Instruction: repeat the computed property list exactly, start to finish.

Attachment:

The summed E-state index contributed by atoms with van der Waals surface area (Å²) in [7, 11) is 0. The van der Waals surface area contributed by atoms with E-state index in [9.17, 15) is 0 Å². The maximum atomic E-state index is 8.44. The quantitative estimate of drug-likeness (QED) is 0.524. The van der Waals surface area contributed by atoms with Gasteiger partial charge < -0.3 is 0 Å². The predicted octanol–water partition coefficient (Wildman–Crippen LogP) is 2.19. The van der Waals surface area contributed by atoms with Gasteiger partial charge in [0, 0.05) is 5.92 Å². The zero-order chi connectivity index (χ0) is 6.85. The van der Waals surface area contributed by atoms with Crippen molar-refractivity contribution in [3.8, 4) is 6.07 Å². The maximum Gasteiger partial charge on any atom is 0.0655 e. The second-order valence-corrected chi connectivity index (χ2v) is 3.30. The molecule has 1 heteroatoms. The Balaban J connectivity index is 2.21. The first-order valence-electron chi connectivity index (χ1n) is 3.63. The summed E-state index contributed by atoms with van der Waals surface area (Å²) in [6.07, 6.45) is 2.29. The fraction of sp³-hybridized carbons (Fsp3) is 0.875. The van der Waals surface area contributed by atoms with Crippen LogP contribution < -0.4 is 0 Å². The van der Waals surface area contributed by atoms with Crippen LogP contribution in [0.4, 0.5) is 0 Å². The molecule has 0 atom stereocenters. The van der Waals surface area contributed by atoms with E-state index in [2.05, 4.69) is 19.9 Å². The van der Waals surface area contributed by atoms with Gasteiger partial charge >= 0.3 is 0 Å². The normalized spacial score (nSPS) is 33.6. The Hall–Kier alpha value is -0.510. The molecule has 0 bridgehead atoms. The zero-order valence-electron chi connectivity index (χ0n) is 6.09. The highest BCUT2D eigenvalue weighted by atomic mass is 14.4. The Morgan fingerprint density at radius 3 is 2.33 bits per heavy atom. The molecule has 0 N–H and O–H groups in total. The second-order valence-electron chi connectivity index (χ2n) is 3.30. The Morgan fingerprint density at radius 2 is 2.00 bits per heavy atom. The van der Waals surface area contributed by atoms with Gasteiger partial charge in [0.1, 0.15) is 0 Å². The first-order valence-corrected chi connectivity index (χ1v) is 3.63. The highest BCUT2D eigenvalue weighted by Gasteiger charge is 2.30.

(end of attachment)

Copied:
The summed E-state index contributed by atoms with van der Waals surface area (Å²) in [7, 11) is 0. The van der Waals surface area contributed by atoms with E-state index in [9.17, 15) is 0 Å². The maximum atomic E-state index is 8.44. The quantitative estimate of drug-likeness (QED) is 0.524. The van der Waals surface area contributed by atoms with Gasteiger partial charge < -0.3 is 0 Å². The predicted octanol–water partition coefficient (Wildman–Crippen LogP) is 2.19. The van der Waals surface area contributed by atoms with Gasteiger partial charge in [0, 0.05) is 5.92 Å². The zero-order chi connectivity index (χ0) is 6.85. The van der Waals surface area contributed by atoms with Crippen molar-refractivity contribution in [3.8, 4) is 6.07 Å². The maximum Gasteiger partial charge on any atom is 0.0655 e. The second-order valence-corrected chi connectivity index (χ2v) is 3.30. The molecule has 1 heteroatoms. The Balaban J connectivity index is 2.21. The first-order valence-electron chi connectivity index (χ1n) is 3.63. The summed E-state index contributed by atoms with van der Waals surface area (Å²) in [6.07, 6.45) is 2.29. The fraction of sp³-hybridized carbons (Fsp3) is 0.875. The van der Waals surface area contributed by atoms with Crippen LogP contribution < -0.4 is 0 Å². The van der Waals surface area contributed by atoms with Crippen LogP contribution in [0.4, 0.5) is 0 Å². The molecule has 0 atom stereocenters. The van der Waals surface area contributed by atoms with E-state index in [2.05, 4.69) is 19.9 Å². The van der Waals surface area contributed by atoms with Gasteiger partial charge >= 0.3 is 0 Å². The normalized spacial score (nSPS) is 33.6. The Hall–Kier alpha value is -0.510. The molecule has 0 bridgehead atoms. The zero-order valence-electron chi connectivity index (χ0n) is 6.09. The highest BCUT2D eigenvalue weighted by atomic mass is 14.4. The Morgan fingerprint density at radius 3 is 2.33 bits per heavy atom. The molecule has 0 N–H and O–H groups in total. The second-order valence-electron chi connectivity index (χ2n) is 3.30. The Morgan fingerprint density at radius 2 is 2.00 bits per heavy atom. The van der Waals surface area contributed by atoms with Gasteiger partial charge in [0.1, 0.15) is 0 Å². The first-order valence-corrected chi connectivity index (χ1v) is 3.63. The highest BCUT2D eigenvalue weighted by Gasteiger charge is 2.30.